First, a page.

A War-Ravaged Country, A Mysterious Cargo: 'The Load'
In H.G. Clouzot's classic 1953 thriller The Wages of Fear, four desperate European men are hired by an American oil company to transport two trucks full of nitroglycerin over a rocky mountain pass to a raging fire on the other side, which their cargo will help extinguish. It's pretty close to a suicide mission: Should either of the trucks hit a divot or a rock, or slide away from the narrow, unpaved road, the unstable liquid will explode. Clouzot turns their predicament into a gnawing-to-the-cuticles nail-biter, and the film was a huge critical and commercial hit, but the U.S. cut eliminated most of the context for the job, in reaction to its "anti-American" sentiment. It wasn't restored to its full length until decades later, long after William Friedkin remade it as Sorcerer in 1977.
The Serbian anti-thriller The Load is like The Wages of Fear with only context and nothing in the way of suspense. The basic idea is exactly the same: A down-on-his-luck truck driver, having lost a blue-collar job after a factory closure, drives important cargo from Kosovo to Belgrade, at the behest of an unknown but surely malevolent actors. He faces some detours and other complications along the way, but there's no danger of the truck exploding and whatever conflict he experiences is mostly existential. Even when he gets stopped by a policeman who demands to see what's locked away inside the truck, the situation is defused without incident.
With his sure-handed debut feature, Ognjen Glavonić requires the audience to scuttle its expectations for high tension and give itself over to a more austere treatment of Yugoslavian history, specifically the year 1999, during the NATO bombing that blanketed the entire country. The Load is thoughtful enough as a character study, but its true subject is the war-ravaged landscape that unfurls through the truck's windshield and the various pit stops its driver makes along the way. It's like a sober post-script to Emir Kusterica's 1995 dark comedy Underground, which famously ends with the words, "Once upon a time, there was a country."
In the exceptionally beautiful opening shot, a truck wends its way down a hill at dusk as NATO bombs pop off in the distant skies behind it, like a nightly fireworks display that nobody seems to notice anymore. Inside the truck are about half a dozen burly drivers, who are instructed never to stop when they start driving, to avoid traffic or any unwanted attention, and to be at their destination by 9 p.m. sharp. Vlada (Leon Lučev) has heard this song-and-dance before, having made similar drives three times earlier, but there's a sense of unease about the job that pervades the atmosphere. They don't know what they're carrying — making it a little like those glowing suitcases in Kiss Me Deadly and Pulp Fiction— but it seems reasonable to expect they'd refuse the work if they did.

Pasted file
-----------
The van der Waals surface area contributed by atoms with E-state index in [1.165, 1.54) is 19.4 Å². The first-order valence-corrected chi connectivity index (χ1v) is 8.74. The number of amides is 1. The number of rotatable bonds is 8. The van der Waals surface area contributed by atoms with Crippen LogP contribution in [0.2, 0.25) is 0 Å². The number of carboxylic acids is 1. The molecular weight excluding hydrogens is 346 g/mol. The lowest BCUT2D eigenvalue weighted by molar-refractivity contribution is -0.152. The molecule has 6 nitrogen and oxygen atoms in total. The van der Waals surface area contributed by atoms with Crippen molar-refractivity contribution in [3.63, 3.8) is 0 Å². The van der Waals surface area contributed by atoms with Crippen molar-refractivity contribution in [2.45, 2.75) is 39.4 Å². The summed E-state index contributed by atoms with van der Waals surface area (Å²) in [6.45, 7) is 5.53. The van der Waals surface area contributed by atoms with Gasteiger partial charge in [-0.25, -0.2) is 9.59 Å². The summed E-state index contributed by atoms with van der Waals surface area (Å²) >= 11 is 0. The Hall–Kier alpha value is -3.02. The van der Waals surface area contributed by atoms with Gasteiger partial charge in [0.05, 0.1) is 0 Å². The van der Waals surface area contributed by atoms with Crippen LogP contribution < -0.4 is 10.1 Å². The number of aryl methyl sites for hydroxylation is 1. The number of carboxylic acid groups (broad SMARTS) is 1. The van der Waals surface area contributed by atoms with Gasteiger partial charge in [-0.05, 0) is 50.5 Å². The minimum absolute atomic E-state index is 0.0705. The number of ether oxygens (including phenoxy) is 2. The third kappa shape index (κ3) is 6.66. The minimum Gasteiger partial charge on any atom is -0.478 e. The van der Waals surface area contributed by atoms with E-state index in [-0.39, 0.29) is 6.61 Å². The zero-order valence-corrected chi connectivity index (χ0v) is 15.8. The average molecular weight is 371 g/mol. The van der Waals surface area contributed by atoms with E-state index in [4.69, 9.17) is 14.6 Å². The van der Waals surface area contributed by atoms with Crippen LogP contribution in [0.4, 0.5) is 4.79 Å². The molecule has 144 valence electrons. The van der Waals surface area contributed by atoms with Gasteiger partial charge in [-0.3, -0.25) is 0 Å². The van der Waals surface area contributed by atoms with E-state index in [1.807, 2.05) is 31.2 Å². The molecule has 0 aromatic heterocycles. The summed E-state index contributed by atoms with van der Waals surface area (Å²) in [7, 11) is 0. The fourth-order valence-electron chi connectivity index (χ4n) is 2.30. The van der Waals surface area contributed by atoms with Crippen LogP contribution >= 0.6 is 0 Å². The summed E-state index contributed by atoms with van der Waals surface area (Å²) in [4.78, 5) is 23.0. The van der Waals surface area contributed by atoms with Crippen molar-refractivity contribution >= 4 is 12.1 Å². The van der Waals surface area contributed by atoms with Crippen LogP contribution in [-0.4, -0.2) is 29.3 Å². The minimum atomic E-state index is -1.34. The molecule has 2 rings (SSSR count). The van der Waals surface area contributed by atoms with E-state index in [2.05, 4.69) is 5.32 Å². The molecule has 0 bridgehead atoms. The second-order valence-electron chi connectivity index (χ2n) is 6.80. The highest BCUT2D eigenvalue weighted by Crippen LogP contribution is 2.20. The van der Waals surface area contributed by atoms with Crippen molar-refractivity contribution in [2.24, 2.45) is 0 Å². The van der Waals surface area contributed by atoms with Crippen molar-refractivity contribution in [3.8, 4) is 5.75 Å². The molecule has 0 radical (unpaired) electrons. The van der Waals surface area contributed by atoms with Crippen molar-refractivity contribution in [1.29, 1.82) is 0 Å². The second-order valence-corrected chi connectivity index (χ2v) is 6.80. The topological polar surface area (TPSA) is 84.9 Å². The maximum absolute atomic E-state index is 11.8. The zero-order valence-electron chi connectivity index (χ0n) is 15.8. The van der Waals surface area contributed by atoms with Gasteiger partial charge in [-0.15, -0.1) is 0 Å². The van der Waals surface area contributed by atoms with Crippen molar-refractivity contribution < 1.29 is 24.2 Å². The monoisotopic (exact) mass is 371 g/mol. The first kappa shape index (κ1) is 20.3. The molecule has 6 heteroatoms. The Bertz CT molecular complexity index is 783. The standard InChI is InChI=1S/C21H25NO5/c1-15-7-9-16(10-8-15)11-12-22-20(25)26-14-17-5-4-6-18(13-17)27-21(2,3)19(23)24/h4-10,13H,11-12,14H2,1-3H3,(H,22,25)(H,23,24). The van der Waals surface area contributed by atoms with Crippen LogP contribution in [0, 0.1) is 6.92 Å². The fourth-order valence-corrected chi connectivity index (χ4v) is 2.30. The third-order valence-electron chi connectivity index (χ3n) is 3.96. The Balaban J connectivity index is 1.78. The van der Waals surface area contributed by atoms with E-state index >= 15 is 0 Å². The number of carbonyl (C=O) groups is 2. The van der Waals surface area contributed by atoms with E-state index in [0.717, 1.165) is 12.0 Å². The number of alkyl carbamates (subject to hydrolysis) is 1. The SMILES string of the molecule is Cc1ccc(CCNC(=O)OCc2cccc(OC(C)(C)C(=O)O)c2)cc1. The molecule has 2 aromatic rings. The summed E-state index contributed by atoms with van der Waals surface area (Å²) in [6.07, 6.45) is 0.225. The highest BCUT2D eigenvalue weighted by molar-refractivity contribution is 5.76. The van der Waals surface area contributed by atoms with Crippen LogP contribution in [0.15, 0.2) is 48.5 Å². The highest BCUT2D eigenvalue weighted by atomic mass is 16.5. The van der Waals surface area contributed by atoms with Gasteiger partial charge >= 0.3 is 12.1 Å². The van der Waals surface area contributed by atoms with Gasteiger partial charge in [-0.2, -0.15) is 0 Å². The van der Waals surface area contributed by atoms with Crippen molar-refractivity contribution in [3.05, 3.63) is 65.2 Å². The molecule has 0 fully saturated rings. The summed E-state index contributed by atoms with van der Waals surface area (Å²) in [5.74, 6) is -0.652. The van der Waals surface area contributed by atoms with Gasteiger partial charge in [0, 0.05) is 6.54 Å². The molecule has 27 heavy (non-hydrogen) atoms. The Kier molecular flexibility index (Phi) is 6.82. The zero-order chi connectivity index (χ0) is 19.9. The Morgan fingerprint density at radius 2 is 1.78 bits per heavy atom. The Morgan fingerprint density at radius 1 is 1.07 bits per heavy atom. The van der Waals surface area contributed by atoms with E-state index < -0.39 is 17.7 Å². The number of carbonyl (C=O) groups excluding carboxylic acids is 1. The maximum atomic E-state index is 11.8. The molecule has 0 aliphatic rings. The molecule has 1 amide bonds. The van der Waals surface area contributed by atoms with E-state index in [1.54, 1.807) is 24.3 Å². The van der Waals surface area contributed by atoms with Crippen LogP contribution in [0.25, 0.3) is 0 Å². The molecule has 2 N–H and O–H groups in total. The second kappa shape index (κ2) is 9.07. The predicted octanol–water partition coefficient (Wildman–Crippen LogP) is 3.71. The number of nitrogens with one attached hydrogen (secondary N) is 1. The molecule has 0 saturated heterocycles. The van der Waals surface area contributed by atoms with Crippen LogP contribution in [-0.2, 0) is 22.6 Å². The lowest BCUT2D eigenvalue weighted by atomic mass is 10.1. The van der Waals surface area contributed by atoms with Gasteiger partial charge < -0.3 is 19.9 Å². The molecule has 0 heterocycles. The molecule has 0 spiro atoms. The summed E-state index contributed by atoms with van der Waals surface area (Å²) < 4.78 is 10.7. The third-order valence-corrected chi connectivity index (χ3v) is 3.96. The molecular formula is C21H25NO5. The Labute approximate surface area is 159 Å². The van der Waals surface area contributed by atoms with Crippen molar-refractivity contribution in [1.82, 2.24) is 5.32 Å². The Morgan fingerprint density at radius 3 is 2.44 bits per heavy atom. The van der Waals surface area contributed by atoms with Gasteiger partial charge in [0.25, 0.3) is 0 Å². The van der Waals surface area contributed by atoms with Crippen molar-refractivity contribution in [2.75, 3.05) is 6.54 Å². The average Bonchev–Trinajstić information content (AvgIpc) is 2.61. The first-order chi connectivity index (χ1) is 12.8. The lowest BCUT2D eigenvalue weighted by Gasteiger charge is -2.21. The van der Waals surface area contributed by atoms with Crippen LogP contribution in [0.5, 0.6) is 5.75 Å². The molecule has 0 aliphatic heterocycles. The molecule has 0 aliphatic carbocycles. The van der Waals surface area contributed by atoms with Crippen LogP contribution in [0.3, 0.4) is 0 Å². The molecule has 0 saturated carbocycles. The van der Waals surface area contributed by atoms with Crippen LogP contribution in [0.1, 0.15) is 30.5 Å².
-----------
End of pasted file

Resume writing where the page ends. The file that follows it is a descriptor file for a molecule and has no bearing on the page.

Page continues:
Vlada gets sidetracked immediately by flaming wreckage that obstructs the bridge on his planned route, so he has to negotiate a confusing network of old roads to Belgrade instead. He ostensibly gets some assistance from a young hitchhiker, Paja (Pavle Čemerikić), who claims to be from the city, but the two mostly settle into fitful conversation over topics like the World War II origins of Vlada's old lighter or Paja's punk band, which sounds surprisingly good on a cassette dub. Vlada isn't the talkative type, but Paja reminds him of his teenage son Ivan, who's back home resenting all the time he's spending on the road.
The Load is a fictional companion to Glavonić's 2016 documentary Depth Two, about the discovery of mass graves in suburban Belgrade and Serbia's refusal to engage with the genocidal sins of the recent past. Though he doesn't confront this violence directly, Glavonić does want to give a sense of how ordinary working-class people like Vlada scraped along at the end of the 20th century, without steady work and with the background noise of aircraft and bombs overhead. Glavonić doesn't condemn Vlada's complicit behavior in the face of near-certain evil, but he does reveal how desperation can swallow such men whole. He doesn't have any other options.
It helps to have context for the context— Glavonić assumes a lot of knowledge going in, and and even the introductory titles explain only the basics about the conflict between Serbian state forces and Kosovo-Albanian separatists — but The Load conjures a somber mood and picks up many vivid details along the way, like the vandalistic impulse of bored young people or a billboard of a blown-up Eiffel Tower with the words "Just Imagine" next to it. Vlada bitterly refers to the NATO bombing as "a video-game war," but Glavonić aims to make its consequences felt anew.
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